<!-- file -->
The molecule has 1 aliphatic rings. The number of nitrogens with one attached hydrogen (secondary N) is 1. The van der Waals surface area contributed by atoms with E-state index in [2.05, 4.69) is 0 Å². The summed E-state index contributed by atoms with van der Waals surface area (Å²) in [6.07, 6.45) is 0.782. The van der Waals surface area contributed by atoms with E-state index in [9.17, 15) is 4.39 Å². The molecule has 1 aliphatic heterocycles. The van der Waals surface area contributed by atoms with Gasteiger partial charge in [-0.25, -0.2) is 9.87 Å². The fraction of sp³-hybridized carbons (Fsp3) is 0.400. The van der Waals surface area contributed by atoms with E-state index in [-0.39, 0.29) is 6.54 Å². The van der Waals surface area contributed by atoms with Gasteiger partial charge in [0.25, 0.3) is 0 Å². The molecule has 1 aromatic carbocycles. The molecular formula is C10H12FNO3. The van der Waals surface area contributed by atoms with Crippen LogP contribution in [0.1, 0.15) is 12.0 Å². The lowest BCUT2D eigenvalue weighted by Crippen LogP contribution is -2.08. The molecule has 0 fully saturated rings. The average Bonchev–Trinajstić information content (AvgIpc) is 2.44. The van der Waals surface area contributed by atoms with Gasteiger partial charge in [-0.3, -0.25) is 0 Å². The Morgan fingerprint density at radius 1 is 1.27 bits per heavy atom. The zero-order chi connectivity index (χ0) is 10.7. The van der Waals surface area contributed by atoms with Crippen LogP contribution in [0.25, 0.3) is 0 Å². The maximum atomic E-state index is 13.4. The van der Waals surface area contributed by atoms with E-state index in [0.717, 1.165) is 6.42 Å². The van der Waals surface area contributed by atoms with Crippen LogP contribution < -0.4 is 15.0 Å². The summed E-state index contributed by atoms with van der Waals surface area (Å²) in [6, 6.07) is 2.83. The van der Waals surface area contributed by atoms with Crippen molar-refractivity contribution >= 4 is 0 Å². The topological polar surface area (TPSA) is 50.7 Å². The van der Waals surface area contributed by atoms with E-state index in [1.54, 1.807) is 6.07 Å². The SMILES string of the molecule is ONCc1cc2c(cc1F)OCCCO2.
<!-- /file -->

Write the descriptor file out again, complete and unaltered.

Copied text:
The molecule has 1 aliphatic rings. The number of nitrogens with one attached hydrogen (secondary N) is 1. The van der Waals surface area contributed by atoms with E-state index in [2.05, 4.69) is 0 Å². The summed E-state index contributed by atoms with van der Waals surface area (Å²) in [6.07, 6.45) is 0.782. The van der Waals surface area contributed by atoms with E-state index in [9.17, 15) is 4.39 Å². The molecule has 1 aliphatic heterocycles. The van der Waals surface area contributed by atoms with Gasteiger partial charge in [-0.25, -0.2) is 9.87 Å². The fraction of sp³-hybridized carbons (Fsp3) is 0.400. The van der Waals surface area contributed by atoms with E-state index in [-0.39, 0.29) is 6.54 Å². The van der Waals surface area contributed by atoms with Gasteiger partial charge in [0.25, 0.3) is 0 Å². The molecule has 1 aromatic carbocycles. The molecular formula is C10H12FNO3. The van der Waals surface area contributed by atoms with Crippen LogP contribution in [0.1, 0.15) is 12.0 Å². The lowest BCUT2D eigenvalue weighted by Crippen LogP contribution is -2.08. The molecule has 0 fully saturated rings. The average Bonchev–Trinajstić information content (AvgIpc) is 2.44. The van der Waals surface area contributed by atoms with Gasteiger partial charge in [-0.3, -0.25) is 0 Å². The Morgan fingerprint density at radius 1 is 1.27 bits per heavy atom. The zero-order chi connectivity index (χ0) is 10.7. The van der Waals surface area contributed by atoms with Crippen LogP contribution in [0.25, 0.3) is 0 Å². The maximum atomic E-state index is 13.4. The van der Waals surface area contributed by atoms with E-state index in [0.717, 1.165) is 6.42 Å². The van der Waals surface area contributed by atoms with Crippen LogP contribution < -0.4 is 15.0 Å². The summed E-state index contributed by atoms with van der Waals surface area (Å²) in [6, 6.07) is 2.83. The van der Waals surface area contributed by atoms with Crippen molar-refractivity contribution >= 4 is 0 Å². The topological polar surface area (TPSA) is 50.7 Å². The van der Waals surface area contributed by atoms with E-state index in [1.54, 1.807) is 6.07 Å². The SMILES string of the molecule is ONCc1cc2c(cc1F)OCCCO2.